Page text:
3. Mindfulness. One of the biggest problems with anxious worriers is they spend half their time obsessing about something that happened yesterday, which they can’t change, or panicking about tomorrow, which hasn’t come yet. Mindfulness teaches us to focus on right here, right now, this moment. There is no other.

This was a little longer than I wanted it to be, but I tried to say it as succinctly as possible. I hope you found it helpful. Again, sorry for the tardiness. We were out of internet all day and, while I could have gone to Panera or something, I needed to stay for the Brighthouse guy because my mom wasn’t sure what to tell them.

Ciao, Bella. You all brighten my days so much. 🙂

P.S. I got the mail during the day twice this week and if I do it again tomorrow that’ll make three times!
Bn3WRE2CYAAm7z_

Just Relax

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RelaxThere must be quite a few things that a hot bath won’t cure, but I don’t know many of them. ~Sylvia Plath, The Bell Jar

Tension is who you think you should be. Relaxation is who you are. ~Chinese proverb

Life should be touched, not strangled. You’ve got to relax, let it happen at times, and at other times move forward with it. ~Ray Bradbury

It seems like everywhere I go people are talking about relaxation these days. My therapist asks me about my stress level, like it’s something that can be quantified, measured on a daily basis. lying down

I probably mentioned already that I’m participating in an study for bipolar disordered people on a site called Optimism. I love the name, but the site is both complicated and ambiguous.

The site tracks your mood every day, how well you coped, hours slept, quality of sleep, whether or not you exercised, and took medications, if relevant (here’s where I find some ambiguity. It doesn’t ask if your meds make you feel like you’re on auto-pilot, or so thirsty you could drink a gallon of water and it wouldn’t be enough, so tired you’d just run a marathon…only you hadn’t). It then goes into three different categories: stay well strategies, triggers, and symptoms. 

Relaxation fits under the Stay well strategies, along with adequate sleep, plenty of water, and routine, just to name a few. I use a relaxation cd daily. One of the choices on the cd is A Walk on the Beach. The narrator uses the elevator technique to take me deeper down, until I’m so relaxed I’m actually somewhere way in the basement. Ha ha ha

If only it would stay. Not minutes after that, I checked my email, and there was something from an editor or promoter of a book I’ve signed up to read on Netgalley. Now, I love reading more than anything, and I just finished my third book for them. I have three more books in the queue before the book this promoter spoke of. All the relaxation I’d just had given to me went right out the window. I had no idea what to say to this person, so I took my usual route. Say nothing, and keep plodding along. My dog, Lucy, would have peed on the email and gone on her happy way. 😀 We should all be so lucky.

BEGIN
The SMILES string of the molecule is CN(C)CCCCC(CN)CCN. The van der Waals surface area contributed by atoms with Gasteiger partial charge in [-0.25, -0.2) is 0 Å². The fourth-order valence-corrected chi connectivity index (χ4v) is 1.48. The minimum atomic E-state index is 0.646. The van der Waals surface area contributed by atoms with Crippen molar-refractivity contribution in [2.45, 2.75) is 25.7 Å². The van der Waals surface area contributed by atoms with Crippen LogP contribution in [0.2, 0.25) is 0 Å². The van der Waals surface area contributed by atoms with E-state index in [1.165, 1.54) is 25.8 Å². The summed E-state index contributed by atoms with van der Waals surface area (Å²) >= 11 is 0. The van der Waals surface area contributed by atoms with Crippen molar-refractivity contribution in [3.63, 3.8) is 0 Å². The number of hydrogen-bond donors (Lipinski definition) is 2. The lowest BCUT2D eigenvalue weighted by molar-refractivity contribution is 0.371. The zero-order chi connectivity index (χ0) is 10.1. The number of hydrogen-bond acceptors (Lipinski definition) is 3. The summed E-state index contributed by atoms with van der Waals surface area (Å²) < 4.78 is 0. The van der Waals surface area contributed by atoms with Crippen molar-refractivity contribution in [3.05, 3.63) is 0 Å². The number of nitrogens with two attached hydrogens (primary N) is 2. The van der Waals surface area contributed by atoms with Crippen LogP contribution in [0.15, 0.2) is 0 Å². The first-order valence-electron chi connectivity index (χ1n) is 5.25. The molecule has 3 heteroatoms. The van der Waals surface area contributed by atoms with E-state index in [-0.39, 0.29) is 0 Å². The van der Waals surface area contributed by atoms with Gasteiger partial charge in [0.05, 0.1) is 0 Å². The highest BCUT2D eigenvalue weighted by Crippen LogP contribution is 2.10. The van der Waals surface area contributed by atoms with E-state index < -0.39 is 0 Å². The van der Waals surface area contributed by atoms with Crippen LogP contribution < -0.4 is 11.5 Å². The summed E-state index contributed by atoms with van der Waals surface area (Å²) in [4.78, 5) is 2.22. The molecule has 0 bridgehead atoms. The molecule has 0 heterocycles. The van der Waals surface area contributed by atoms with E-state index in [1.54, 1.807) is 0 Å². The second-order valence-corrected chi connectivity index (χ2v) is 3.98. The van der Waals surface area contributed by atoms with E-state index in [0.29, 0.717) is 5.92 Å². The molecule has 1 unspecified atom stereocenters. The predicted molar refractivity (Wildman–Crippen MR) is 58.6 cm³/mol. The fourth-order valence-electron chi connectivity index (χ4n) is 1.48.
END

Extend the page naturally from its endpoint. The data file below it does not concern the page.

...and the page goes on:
dog

Five Ways To Harness Holiday Stress!

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SG_HolidayStress Sometimes it can feel like if we look up the word “holiday” in the dictionary, we’ll find the word “stress” next to it. It’s like a given.

But it doesn’t have to be, and today I’m going to list five ways to avoid holiday stress.

1. MEDITATE.  Meditation is different things for each individual.  I don’t think of it as necessarily getting into the lotus position and chanting an “oooohm”, although this does work for millions of people (truth is, I couldn’t get in the lotus position if my life depended on it – lol). For me, I remember what I was taught in DBT, which is based on mindfulness. I try to train my eyes on something. Then I focus on my breathing. That’s it. I might even say the words to myself as I breath: “iiiiin,” and “ouuuut.” Thoughts will come into my head while I’m trying to focus on my breathing, but I let them pass like clouds in the sky (this takes practice). Try it.

2. BREATHE. I am generally an anxious person, as a rule. If there is nothing to worry about, I will find something. Trust me. And sometimes, under stress, I think we can forget to take the deep breaths we need. We get oxygen-deprived. It leads to fatigue and irritability. It’s one of the reasons you find yourself yawning and thinking, “What’s wrong with me? I got a perfectly good night’s sleep!”

3. SHOP ONLINE. Monday, December 17th is Free Shipping Day online! That’s pretty fantastic. Over 1,000 merchants are on board right now to ship packages right to your door free of charge so you can stay at home and shop in your pajamas. No need to fight the crowds at the malls, no need to go out in the cold/heat/snow/rain.  How cool is that? Just click on Free Shipping Day, say “I want to stay home!” and there you have it: the magic ingredients to a happy ending.